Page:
The Relative We Don’t Talk About


Jesse Lee

My wife’s maiden name was Lee. Her tribe is directly related to Jason Lee, the first Methodist missionary in the Oregon Territory. The family is justifiably proud of this connection. Jason’s branch of the family was in Stanstead, Canada. As a young adult Jason taught school and served a nearby Methodist church. His interest in mission work eventually led to a connection with General William Clark (of Lewis and Clark). He was chosen to be part of a team sent to the Flathead Indians. Jason Lee’s team did remarkable, groundbreaking work in the Oregon Territory. Willamette University is a direct result of his ministry and a good place to learn the full story of his pioneering work.

Recently I learned the story of another Methodist named Lee. I stumbled upon a website called the Jesse Lee Project. The Project grew out of a conversation between some New England United Methodist pastors. One had recently talked with some “twenty-somethings” who’d made a difficult decision to step away from the organized church. They found it outdated, boring, and irrelevant. These “twenty-somethings” sought a church that was authentic, focused, creative, and open to “out-of-the-box” approaches to ministry. Another pastor in that group recalled the story of Jesse Lee, a pioneer Methodist missionary in New England. He was one of those focused, “out-of-the-box” characters who might mentor us on our 21st-century mission field. For example:

1)   When the Revolutionary War broke out, eighteen-year-old Jesse Lee declared himself a Christian pacifist. After serving a short jail term for his stand, he spent the rest of his military service in the noncombatant wagon service.

2)   After the war, Jesse met and grew close to Francis Asbury, one of the first bishops of the Methodist Episcopal Church. Asbury pressured him to move toward ordination. Jesse resisted, but in 1789 he became a Licensed Local Preacher. Asbury showed up for his consecration service in elaborate clerical garb–because That’s How They Always Did It. Jesse Lee asked Asbury to change his clothes. Such formality and ceremony would alienate average Americans. His approach had to change.  Asbury agreed with Lee. He changed into simpler clothes and held a simpler service. That’s hardly the way you treat your new boss when you’re starting a new job! But on the mission field connecting with people matters more than massaging the boss’s ego!

3)   Asbury appointed Jesse Lee to the Stamford, CT circuit, along with another preacher—who never showed. Jesse didn’t wait around. He went to work establishing a Methodist presence wherever he could. One community gave him a very chilly reception. He saw no way to hold a service and begin to gather a congregation. So he hitched his horse to a tree outside the small, one room school house.   As school let out, Jesse Lee started singing his way through the hymnal. In between hymns he’d tell the children stories. Jesse and those kids had a great time together. Finally Lee asked if anyone thought his or her parents might invite him to hold a service in their homes. Nearly every child’s hand shot up. Jesse picked one. What parent could refuse such an enthusiastic request? “Please, mommy, please!” This technique became a staple in Jesse Lee’s missionary repertoire.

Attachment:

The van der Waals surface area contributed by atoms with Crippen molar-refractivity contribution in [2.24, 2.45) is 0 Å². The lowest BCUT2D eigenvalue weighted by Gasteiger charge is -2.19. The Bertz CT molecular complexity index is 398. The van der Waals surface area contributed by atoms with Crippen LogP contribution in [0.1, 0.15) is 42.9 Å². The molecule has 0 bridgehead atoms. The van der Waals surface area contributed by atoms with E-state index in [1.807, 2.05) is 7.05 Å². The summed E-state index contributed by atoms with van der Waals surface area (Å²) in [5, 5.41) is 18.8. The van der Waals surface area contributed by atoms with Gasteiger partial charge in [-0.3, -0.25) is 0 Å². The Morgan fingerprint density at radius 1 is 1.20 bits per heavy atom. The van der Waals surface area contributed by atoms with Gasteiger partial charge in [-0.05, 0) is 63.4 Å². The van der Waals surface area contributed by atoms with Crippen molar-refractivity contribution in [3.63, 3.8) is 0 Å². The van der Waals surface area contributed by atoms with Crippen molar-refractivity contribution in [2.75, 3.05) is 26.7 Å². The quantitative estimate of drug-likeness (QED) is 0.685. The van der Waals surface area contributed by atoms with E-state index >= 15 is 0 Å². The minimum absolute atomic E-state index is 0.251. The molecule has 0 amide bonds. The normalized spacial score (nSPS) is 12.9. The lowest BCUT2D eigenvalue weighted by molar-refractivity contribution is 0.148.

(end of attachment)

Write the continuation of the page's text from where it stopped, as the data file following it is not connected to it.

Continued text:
4)      One town council grilled Jesse relentlessly. They even asked him to speak biblical Hebrew! With supreme confidence, Jesse delivered an extended monologue in the ancient language—of Dutch! The town councilmen didn’t know the difference, and they welcomed Jesse to minister in their community.

As I said, my Lee relatives never mentioned Jesse. Maybe they don’t know about that branch of the family. (I promise I’ll do some genealogical digging—one of these days!) But neither has anyone else in my United Methodist family (in my hearing) except the Jesse Lee Project. Obviously we can’t just copy his methods. Hanging around outside a school and approaching children as he did is completely out of bounds these days! But we can still follow his lead.

  • Jesse Lee knew who he was. He stood for his convictions, even when there was a price to be paid. You may not agree with him on that particular issue. But how many eighteen-year-olds do you know who’ve wrestled through similar issues and would do jail time for their core beliefs?
  • Jesse Lee knew that people mattered more than tradition—even at the risk of offending the guardians of the tradition. So he spoke up when Francis Asbury came to his consecration way over-dressed. When Lee was ordained a deacon years later, everyone dressed very simply.